Peter Luethi, Biovision Foundation
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Participants to the FAO Regional Conference for Africa called for “redoubling” efforts to ensure that Africa can eradicate hunger by 2025.

FAO also issued an alert cautioning that drought conditions on Southern Africa could affect food security in short term.

Two new partnerships will support farmers in Africa and around the world in adopting climate-smart technologies and improving farmers’ capacities to participate in decision making and gain access to markets.

27 February 2018: Mixed messages emerged during the last week of February regarding the prospects for achieving zero hunger in Africa. Optimistic statements at the Regional Conference for Africa of the Food and Agriculture Organization of the UN (FAO) according to which zero hunger in Africa can be achieved by 2025, were followed by a warning that adverse weather could affect food security in Southern Africa in the short term.

Africa has set the goal to achieve zero hunger by 2025, five years ahead of the deadline set by SDG 2. Despite recent reports that show hunger increased in 2016 in many African countries for the first time in a decade, primarily due to conflict, participants to the FAO Regional Conference for Africa expressed optimism that the goal can be attained. According to Director-General José Graziano da Silva, the main reasons for confidence are increased political will, better access to funding for climate resilience and an improving global economy.

Da Silva presented the report of the African Union High-Level Meeting on hunger titled ‘Achieving Zero Hunger in Africa by 2025: Taking Stock of Progress,’ noting that “it is time to redouble our efforts, and push for political commitment and timely, concrete actions such as never seen before.” The report includes a joint communique in which the meeting participants express concern about continued conflict and adverse impacts of climate change on food security in many African countries. It concludes with a call for action to African Union member states to: strengthen resilience of populations, empower vulnerable groups, promote agribusiness, implement good governance, promote harmonization of national policies and strengthen institutional capacities for effective implementation.

The Regional Conference for Africa also discussed measures to improve employment opportunities for rural African youth, focusing on opportunities along the food chain and improved connections with urban markets. According to estimates, 12 million young Africans are expected to enter the labor market every year. Participants stressed that creating jobs in the agrifood sector could reduce pressures on migration, enhance synergies between agriculture and non-farm labor and support rural structural transformation and improved rural-urban linkages.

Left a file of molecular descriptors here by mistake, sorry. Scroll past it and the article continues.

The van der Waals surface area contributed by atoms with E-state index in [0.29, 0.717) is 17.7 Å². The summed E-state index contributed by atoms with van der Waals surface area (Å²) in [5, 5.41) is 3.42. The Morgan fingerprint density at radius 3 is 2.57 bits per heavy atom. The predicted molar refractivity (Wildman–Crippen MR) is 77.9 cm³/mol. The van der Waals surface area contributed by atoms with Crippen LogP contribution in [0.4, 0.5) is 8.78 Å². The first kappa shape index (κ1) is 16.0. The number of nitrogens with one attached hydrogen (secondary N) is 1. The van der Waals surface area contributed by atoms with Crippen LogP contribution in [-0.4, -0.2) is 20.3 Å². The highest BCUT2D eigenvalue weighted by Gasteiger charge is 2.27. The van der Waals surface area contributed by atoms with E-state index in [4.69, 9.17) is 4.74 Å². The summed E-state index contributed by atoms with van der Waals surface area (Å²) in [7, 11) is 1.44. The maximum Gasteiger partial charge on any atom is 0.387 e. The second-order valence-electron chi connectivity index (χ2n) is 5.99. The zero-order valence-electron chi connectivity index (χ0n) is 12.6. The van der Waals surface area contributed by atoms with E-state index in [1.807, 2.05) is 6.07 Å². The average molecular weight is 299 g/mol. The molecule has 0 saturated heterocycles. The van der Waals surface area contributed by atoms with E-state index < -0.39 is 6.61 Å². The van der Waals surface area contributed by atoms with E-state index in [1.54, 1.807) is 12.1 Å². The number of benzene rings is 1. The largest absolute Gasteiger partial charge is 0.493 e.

The FAO Regional Conference for Africa was held 19-23 February 2018 in Khartoum, Sudan. [FAO Press Release. 22 February. Zero hunger] [Achieving Zero Hunger in Africa by 2025: Taking Stock of Progress] [FAO Press Release. 22 February. Youth employment] [FAO Regional Conference for Africa]

Drought Threatens Yields in Southern Africa

While increased political will and action in the agricultural and non-agricultural sectors can improve the long-term outlook for food security in Africa, short-term prospects are a reason for concern due to recent adverse weather conditions in Southern Africa. Only a week after the Regional Conference, FAO issued a Special Alert through its Global Information and Early Warning System of Food and Agriculture (GIEWS) stressing the risk of harvest shortfalls in Southern Africa after a period of erratic rains and above-average temperatures. While some of the expected production declines will be cushioned by cereal stocks built up over the last years, the publication warns that food insecurity in the region could intensify over the next months as lower harvests are expected to drive up food prices and cause local shortfalls in supply. The report also notes that many households are still recovering from losses during a drought in 2016 caused by the El Niño weather phenomenon and could thus be less resilient against food price shocks. [FAO Press Release. 27 February] [GIEWS Special Alert No. 343]

New Partnerships to Support Farmers in Africa and Worldwide

In related news, two new partnerships aim to improve the situation of farmers in Africa and around the world. The West Africa Agriculture Transformation Program (WAATP) aims to scale-up climate smart technologies, enhance job creation and increase access to regional markets for targeted communities. WAATP’s overall objective is to enhance food systems through action in five areas: strengthening innovation; accelerating large-scale adoption of novel technologies; improved policies, markets and institutions; contingent emergency response; and project management, learning, monitoring and evaluation. Implemented by the West and Central African Council for Agricultural Research and Development (CORAF/WECARD), the undertaking builds on the exiting West Africa Agriculture Productivity Program (WAAPP), which achieved adoption of more than 200 technologies by 4.5 million producers in the region. [CORAF/WECARD Press Release] [ClimateAction News Story]

Taking a complementary approach, a new partnership between FAO and AgriCord, a global alliance of agriculture agencies mandated by farmers organizations, aims to enhance the participation of family and smallholder framers in decision making and build their capacity to improve access to markets. The agreement focuses on support for family framers to access markets and become more resilient against impacts of climate change, both through support to producer organizations and direct support to smallholder farmers. [FAO Press Release. 27 February. AgriCord] [AgriCord Press Release]

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